Victoria Savings Association, Plaintiff-appellant, v. Bert H. Bonanno; Bonnie J. Bonanno; Bank of California, Acorporation, Defendants-appellees, 892 F.2d 85 (9th Cir. 1989)

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US Court of Appeals for the Ninth Circuit - 892 F.2d 85 (9th Cir. 1989)

Argued and Submitted May 8, 1989. Decided Dec. 11, 1989




Victoria Savings Association ("Victoria") appeals the district court's summary judgment in favor of Bert and Bonnie Bonanno (collectively, "the Bonannos"). While the Bonannos owned Statewide City Mortgage Corporation ("Statewide"), Statewide made 240 loans to a developer, which loans were purchased by the Federal National Mortgage Association ("FNMA"). The Bonannos sold Statewide to Victoria and the loans defaulted. Victoria settled the loans with the FNMA, but the Bonannos refused to indemnify Victoria, based on their interpretation of their sales agreement with Victoria. Victoria filed this action against the Bonannos. Exercising diversity jurisdiction, the district court granted the Bonannos' motion for summary judgment. A timely appeal followed. We affirm.


We review grants of summary judgment de novo. Gabrielson v. Montgomery Ward & Co., 785 F.2d 762, 764 (9th Cir. 1986). The moving party must show that no genuine issue as to any material fact remains for trial and that the moving party is entitled to judgment as a matter of law. Fed. R. Civ. P. 56(c); see also Gabrielson, 785 F.2d at 764. Once the moving party meets that burden, Federal Rule 56(e) requires that the adverse party show "specific facts showing that there is a genuine issue for trial." Fed. R. Civ. P. 56(e); see also Anderson v. Liberty Lobby, Inc., 477 U.S. 242, 250 (1986).


The indemnity and approval clauses (provisions 13.1 and 13.2 respectively) contained in the Bonannos' agreement with Victoria provide as follows:

13.1 Seller to Indemnify Buyer. Seller does hereby agree to indemnify Buyer and hold it harmless of and from any and all loss, costs, damage, liability, or expense, including attorney's fees, arising from ... any claims, demands, causes of action, or suits arising from or relating to Seller's conduct or settlement of litigation or claims, whether before or after the Closing Date, whether or not Buyer knows of such matter upon the execution hereof....

13.2 Seller to control litigation. Buyer agrees to ... allow Statewide [sic] to continue to defend ... litigation to the extent that the claims raised thereunder are subject to this indemnity agreement ..., and Buyer shall not settle or compromise any such litigation ... without the express approval of Seller.

I. Indemnity conditioned on releasing control of the litigation

Victoria contends that Victoria's right to indemnity is not conditioned on releasing control of the litigation to the Bonannos, because no language explicitly creates a condition precedent and the implication of such conditions is disfavored by law.

We do not need to imply a condition precedent in this case. The approval clause expressly applies to "litigation to the extent that the claims raised thereunder are subject to this indemnity agreement." Thus, since Victoria seeks indemnity for its settlement, the approval clause required it to seek the Bonannos' approval.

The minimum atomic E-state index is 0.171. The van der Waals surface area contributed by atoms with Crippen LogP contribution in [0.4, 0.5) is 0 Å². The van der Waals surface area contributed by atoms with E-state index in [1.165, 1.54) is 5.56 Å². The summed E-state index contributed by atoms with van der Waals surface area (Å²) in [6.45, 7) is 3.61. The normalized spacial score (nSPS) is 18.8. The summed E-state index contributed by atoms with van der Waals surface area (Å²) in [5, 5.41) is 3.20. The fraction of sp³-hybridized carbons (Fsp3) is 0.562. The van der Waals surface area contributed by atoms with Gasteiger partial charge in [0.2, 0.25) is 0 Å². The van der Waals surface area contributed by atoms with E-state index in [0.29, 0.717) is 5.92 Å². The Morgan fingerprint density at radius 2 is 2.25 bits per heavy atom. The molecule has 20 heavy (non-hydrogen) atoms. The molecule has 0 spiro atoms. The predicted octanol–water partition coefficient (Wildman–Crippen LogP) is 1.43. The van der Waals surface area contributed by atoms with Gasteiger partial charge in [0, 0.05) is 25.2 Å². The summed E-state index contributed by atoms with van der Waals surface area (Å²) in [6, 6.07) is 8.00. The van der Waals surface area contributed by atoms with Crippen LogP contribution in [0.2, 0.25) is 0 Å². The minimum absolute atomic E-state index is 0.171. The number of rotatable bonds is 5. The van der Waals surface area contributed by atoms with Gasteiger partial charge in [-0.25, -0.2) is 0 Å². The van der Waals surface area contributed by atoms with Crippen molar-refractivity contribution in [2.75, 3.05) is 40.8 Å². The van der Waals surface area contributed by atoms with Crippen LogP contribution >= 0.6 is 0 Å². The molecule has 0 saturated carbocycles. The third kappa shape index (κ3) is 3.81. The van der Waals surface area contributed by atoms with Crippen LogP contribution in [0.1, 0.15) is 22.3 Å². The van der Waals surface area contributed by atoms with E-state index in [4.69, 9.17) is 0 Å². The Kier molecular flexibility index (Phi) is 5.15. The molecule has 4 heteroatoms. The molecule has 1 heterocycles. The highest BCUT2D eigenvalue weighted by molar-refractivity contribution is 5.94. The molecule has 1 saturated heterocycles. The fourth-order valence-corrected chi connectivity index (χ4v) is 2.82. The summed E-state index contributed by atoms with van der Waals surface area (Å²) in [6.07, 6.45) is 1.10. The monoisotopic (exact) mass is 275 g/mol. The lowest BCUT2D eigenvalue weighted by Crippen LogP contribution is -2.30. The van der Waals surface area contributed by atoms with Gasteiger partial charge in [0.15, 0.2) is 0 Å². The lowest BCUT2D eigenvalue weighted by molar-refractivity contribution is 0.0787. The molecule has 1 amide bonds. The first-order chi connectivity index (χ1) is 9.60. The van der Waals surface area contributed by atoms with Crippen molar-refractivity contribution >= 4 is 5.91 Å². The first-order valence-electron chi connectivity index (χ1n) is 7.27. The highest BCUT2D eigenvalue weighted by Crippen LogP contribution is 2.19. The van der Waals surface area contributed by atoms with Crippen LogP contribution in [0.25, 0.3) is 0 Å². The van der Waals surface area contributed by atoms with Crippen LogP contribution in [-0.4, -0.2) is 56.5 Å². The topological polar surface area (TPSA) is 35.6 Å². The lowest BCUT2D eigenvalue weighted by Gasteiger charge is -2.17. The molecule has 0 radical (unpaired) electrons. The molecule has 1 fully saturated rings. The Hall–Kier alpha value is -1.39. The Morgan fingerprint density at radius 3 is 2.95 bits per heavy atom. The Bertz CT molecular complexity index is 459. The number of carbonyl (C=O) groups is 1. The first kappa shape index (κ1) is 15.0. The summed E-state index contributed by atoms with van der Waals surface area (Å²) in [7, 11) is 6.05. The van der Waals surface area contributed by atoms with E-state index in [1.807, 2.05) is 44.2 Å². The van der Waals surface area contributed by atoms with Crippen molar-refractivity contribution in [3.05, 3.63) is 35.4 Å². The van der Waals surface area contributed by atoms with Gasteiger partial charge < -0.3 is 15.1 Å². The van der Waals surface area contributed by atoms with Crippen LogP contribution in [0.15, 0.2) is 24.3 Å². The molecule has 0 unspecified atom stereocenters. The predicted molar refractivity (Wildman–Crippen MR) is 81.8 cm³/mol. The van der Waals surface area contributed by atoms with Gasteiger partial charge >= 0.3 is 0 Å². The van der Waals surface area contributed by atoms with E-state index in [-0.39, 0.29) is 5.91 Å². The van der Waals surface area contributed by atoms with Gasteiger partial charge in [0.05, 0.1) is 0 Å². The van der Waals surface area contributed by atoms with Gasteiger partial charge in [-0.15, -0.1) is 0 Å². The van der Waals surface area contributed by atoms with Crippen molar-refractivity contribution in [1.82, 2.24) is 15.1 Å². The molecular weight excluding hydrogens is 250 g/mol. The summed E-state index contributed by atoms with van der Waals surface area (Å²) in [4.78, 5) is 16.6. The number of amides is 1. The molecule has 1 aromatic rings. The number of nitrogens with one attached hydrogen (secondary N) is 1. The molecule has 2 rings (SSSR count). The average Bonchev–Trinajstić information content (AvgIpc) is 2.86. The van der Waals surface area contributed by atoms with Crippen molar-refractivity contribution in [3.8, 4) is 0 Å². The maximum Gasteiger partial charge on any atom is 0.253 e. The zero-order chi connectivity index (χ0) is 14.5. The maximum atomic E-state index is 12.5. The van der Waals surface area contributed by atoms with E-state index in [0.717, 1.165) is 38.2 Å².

This result is not unreasonable, as Victoria argues. Assuming Victoria tendered control of the litigation to the Bonannos, the indemnity clause would make the Bonannos liable for any expenses resulting from the litigation, including an award in excess of a previous settlement offer.

Victoria argues there is a factual issue that it tendered control of the litigation to the Bonannos, fulfilling the condition precedent. Victoria contends that by informing Rosenthal of the negotiations and by allowing Rosenthal to make the opening statement at the May 27 meeting with the FNMA, there was an effective tender of control.

Victoria fails to raise a triable issue regarding its tender of the litigation to the Bonannos. The facts, as presented by Victoria, show that the Bonannos were excluded from the initial negotiations, and asked to stay out. The fact that Rosenthal made the first comments in the negotiations at the May 27 meeting is not significant, considering Victoria very soon thereafter made a larger settlement offer without Rosenthal's approval.

Even if Victoria failed to tender control of the litigation to the Bonannos, it argues that the Bonannos cannot use the failure as a defense to Victoria's action for indemnity. Victoria cites Clemmer v. Hartford Ins. Co., 22 Cal. 3d 865, 151 Cal. Rptr. 285, 587 P.2d 1098 (1979), where an injured party sued an insurer on the policy after obtaining a judgment against the insured. The California Supreme Court held that the insurer could not defend by asserting the insured's failure to tender its defense to the insurer, unless the insurer could show prejudice. Prejudice is shown by proof "that [the insurer] would have defended the action if there had been notice and tender." Id. at 883, 151 Cal. Rptr. at 294, 587 P.2d at 1107. Victoria claims the rule applies here, and that the Bonannos have not shown prejudice.